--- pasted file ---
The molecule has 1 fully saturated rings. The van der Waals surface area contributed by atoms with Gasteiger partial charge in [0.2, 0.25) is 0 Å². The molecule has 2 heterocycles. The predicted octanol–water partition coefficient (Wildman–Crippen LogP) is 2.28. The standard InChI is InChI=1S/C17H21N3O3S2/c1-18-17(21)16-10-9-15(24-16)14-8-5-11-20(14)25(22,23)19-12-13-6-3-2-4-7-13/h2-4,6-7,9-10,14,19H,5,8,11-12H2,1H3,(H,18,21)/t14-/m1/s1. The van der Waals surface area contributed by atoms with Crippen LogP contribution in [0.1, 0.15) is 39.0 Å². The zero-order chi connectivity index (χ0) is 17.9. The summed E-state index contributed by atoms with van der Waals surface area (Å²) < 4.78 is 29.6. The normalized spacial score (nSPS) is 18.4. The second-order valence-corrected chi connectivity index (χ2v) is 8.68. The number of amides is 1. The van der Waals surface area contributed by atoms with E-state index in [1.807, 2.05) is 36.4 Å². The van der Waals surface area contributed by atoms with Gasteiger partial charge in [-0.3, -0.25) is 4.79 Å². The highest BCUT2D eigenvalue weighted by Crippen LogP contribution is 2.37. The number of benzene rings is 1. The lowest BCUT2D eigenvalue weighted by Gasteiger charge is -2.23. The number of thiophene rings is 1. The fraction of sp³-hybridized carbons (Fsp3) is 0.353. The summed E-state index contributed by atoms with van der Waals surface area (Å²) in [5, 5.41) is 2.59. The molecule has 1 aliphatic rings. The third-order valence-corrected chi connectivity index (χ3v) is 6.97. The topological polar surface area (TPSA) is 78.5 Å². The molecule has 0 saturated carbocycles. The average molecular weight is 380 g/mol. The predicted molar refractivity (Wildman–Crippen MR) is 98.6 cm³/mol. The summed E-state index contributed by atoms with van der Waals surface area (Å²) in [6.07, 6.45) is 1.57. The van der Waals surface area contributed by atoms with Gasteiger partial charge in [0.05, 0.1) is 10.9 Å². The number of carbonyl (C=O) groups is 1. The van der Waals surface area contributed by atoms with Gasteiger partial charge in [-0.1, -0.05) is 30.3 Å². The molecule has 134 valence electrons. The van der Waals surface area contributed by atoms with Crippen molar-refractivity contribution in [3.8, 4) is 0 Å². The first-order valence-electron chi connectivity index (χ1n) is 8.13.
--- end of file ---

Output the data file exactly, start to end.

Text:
The molecule has 1 fully saturated rings. The van der Waals surface area contributed by atoms with Gasteiger partial charge in [0.2, 0.25) is 0 Å². The molecule has 2 heterocycles. The predicted octanol–water partition coefficient (Wildman–Crippen LogP) is 2.28. The standard InChI is InChI=1S/C17H21N3O3S2/c1-18-17(21)16-10-9-15(24-16)14-8-5-11-20(14)25(22,23)19-12-13-6-3-2-4-7-13/h2-4,6-7,9-10,14,19H,5,8,11-12H2,1H3,(H,18,21)/t14-/m1/s1. The van der Waals surface area contributed by atoms with Crippen LogP contribution in [0.1, 0.15) is 39.0 Å². The zero-order chi connectivity index (χ0) is 17.9. The summed E-state index contributed by atoms with van der Waals surface area (Å²) < 4.78 is 29.6. The normalized spacial score (nSPS) is 18.4. The second-order valence-corrected chi connectivity index (χ2v) is 8.68. The number of amides is 1. The van der Waals surface area contributed by atoms with E-state index in [1.807, 2.05) is 36.4 Å². The van der Waals surface area contributed by atoms with Gasteiger partial charge in [-0.3, -0.25) is 4.79 Å². The highest BCUT2D eigenvalue weighted by Crippen LogP contribution is 2.37. The number of benzene rings is 1. The lowest BCUT2D eigenvalue weighted by Gasteiger charge is -2.23. The number of thiophene rings is 1. The fraction of sp³-hybridized carbons (Fsp3) is 0.353. The summed E-state index contributed by atoms with van der Waals surface area (Å²) in [5, 5.41) is 2.59. The molecule has 1 aliphatic rings. The third-order valence-corrected chi connectivity index (χ3v) is 6.97. The topological polar surface area (TPSA) is 78.5 Å². The molecule has 0 saturated carbocycles. The average molecular weight is 380 g/mol. The predicted molar refractivity (Wildman–Crippen MR) is 98.6 cm³/mol. The summed E-state index contributed by atoms with van der Waals surface area (Å²) in [6.07, 6.45) is 1.57. The van der Waals surface area contributed by atoms with Gasteiger partial charge in [0.05, 0.1) is 10.9 Å². The number of carbonyl (C=O) groups is 1. The van der Waals surface area contributed by atoms with Gasteiger partial charge in [-0.1, -0.05) is 30.3 Å². The molecule has 134 valence electrons. The van der Waals surface area contributed by atoms with Crippen molar-refractivity contribution in [3.8, 4) is 0 Å². The first-order valence-electron chi connectivity index (χ1n) is 8.13.